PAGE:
By Wilson Wong
In a 35-page amicus brief filed on Tuesday, the Department of Justice argued that the Roman Catholic Archdiocese of Indianapolis — which fired gay high school teacher Joshua Payne-Elliott last year — is, like other religious employers in the U.S., “entitled to employ in key roles only persons whose beliefs and conduct are consistent” with its “religious precepts.” In addition, the brief states, the “Constitution bars the government from interfering with the autonomy of religious organizations.”
Part of the DOJ’s argument relies on the “ministerial exception,” a constitutional protection for religious institutions to prevent government interference in the hiring and firing of “ministerial” employees. What constitutes a “ministerial” employee, however, is a point of contention.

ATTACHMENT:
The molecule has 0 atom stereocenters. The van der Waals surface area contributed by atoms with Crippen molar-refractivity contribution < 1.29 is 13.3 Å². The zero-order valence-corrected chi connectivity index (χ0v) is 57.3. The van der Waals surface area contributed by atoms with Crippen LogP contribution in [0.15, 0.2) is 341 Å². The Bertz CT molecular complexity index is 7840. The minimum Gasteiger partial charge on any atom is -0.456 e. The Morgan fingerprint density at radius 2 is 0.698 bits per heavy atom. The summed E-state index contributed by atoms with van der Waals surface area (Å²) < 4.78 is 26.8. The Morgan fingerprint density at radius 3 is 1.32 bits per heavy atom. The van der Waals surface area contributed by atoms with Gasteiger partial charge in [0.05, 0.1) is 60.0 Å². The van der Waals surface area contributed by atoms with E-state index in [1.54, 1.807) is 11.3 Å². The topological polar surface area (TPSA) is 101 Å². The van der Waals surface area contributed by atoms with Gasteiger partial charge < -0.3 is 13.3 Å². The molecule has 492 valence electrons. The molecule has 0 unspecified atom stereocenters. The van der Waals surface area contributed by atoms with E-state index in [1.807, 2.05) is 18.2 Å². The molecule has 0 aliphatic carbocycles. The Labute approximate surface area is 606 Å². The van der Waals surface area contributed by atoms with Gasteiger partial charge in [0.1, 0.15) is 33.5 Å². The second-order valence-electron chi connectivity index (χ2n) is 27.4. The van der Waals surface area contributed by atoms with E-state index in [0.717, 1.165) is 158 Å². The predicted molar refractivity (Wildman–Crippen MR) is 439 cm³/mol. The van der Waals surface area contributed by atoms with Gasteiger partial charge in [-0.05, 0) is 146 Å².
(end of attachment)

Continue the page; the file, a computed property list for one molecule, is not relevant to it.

The government’s brief argues that Payne-Elliott, a world language and social studies teacher at Cathedral High School in Indianapolis, fits into this category, stating that he has “the responsibility of educating and forming students in the faith” and continuing to employ him would “interfere with the Archdiocese’s public expression of Church doctrine regarding marriage.”
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